The Supreme Court ruled that most colleges and universities may not include an applicant’s race as a factor in deciding whether or not to enroll him or her. The ‘conservative’ majority on the court insisted that this would help increase fairness in the the consideration of college applications. The Court effectively ended “Affirmative Action,” a program that sought to reverse the discrimination faced by African-Americans in institutions of higher learning over the past four centuries.  Paradoxically they exempted military academies, including those at West Point, Annapolis, and Colorado Springs, from this mandate. Why the selection of men and women who will defend our nation from enemies, foreign and domestic, may still involve racial considerations was left unexplained.

After nearly four centuries of barriers to the “equal” education of African-Americans, the majority of Supreme Court justices decided that the provision of lower, but still substantial, barriers to the education of black children and young adults over the past few decades was enough to level the playing field.  What the Court left untouched were the considerations of legacy, wealth, political influence, and other elements of the admissions process that keep America’s Ivy League universities heavily populated with the heirs to the ‘well off’ and sparsely populated with the offspring of those who are not doing so well.

That university admissions policies are highly discriminatory is not a secret. That they unjustly discriminate against white applicants is nonsense. If you are the under-achieving son or daughter of a parent who attended an Ivy League school and who had the good sense to contribute to the school’s endowment on a regular basis and send you to Brehm Preparatory, Phillips Academy Andover, Phillips Exeter, or other such private high schools where tuition and associated expenses are routinely in excess of $60,000 annually, you have no need to worry about competing for admission with that stellar, but poor or middle-class, African-American graduate of one of Harlem’s understaffed and underfunded public schools.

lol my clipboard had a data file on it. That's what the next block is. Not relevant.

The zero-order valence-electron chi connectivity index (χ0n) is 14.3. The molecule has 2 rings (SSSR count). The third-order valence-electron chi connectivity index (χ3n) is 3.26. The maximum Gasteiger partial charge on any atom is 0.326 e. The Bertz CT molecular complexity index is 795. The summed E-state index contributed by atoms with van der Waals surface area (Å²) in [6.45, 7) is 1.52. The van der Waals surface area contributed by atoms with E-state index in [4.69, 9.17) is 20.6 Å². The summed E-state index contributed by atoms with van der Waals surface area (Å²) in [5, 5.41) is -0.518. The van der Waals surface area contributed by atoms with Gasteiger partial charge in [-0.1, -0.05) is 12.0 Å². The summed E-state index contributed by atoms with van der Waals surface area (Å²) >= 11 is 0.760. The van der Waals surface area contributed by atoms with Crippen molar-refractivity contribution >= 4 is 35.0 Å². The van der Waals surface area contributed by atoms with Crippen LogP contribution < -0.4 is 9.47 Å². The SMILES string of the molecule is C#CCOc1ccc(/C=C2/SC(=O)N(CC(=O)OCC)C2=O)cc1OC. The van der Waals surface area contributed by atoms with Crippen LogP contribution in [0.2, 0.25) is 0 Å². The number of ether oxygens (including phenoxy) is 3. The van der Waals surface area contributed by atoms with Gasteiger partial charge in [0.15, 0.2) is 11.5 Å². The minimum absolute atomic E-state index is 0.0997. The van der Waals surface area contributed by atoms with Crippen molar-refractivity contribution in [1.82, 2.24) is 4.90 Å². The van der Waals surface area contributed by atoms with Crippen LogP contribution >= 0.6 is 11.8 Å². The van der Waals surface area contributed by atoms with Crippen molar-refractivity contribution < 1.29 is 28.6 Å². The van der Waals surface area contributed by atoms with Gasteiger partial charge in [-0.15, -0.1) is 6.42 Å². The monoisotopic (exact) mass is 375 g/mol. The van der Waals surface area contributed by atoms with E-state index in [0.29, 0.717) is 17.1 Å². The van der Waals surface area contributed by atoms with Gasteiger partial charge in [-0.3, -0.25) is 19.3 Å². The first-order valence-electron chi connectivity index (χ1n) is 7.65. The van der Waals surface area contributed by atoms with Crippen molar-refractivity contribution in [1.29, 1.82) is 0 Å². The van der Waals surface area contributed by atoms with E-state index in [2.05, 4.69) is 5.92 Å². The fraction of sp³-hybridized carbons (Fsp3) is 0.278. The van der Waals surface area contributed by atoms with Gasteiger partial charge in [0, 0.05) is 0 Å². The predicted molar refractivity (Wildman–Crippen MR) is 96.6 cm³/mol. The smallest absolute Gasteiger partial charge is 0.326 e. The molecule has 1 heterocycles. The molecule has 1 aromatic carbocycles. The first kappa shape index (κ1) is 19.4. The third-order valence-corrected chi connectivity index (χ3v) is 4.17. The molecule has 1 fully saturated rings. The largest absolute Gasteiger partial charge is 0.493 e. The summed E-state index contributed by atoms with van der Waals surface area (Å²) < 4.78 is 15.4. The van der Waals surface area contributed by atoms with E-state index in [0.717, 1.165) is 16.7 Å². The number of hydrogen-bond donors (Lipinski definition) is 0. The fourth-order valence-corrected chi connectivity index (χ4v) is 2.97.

If the Ivy League school you want to attend has the audacity to put you on the waiting list, a phone call from one of their billionaire alumni should suffice to find you a spot in the freshman class. That scenario, not a race-based fulfillment of a minority group quota, is the real nature of affirmative action in America.  Even though programs to increase African-American admissions to universities across the nation have made only glacial progress over the past few decades, our Supreme Court, at the behest of their generous patrons, decided that the pendulum toward equal opportunity (dare I say, “equal protection under the laws” – see the Fourteenth Amendment) had swung too far from the status quo of the 1950s.

Non-Ivy League schools are no less dependent on the kindness of strangers, and in a country with a growing divide between the rich and the not-so-rich, money still talks. Indeed, the Supreme Court itself endorsed that view in its infamous Citizens United v. Federal Election Commission decision. Money donated to political campaigns is a form of ‘free speech,’ regardless of how costly that speech may be. Whoever has the most money has the loudest voice, and in 2023 America that loudest voice is subsidized by the billionaires with agendas intent upon maintaining their privileged status and promoting their personal philosophies. Compensating for the centuries of discrimination and repression experienced by African-Americans is not on that agenda. Enabling more African-Americans to acquire the academic credentials that will facilitate their admission to corporate board rooms is not on that agenda.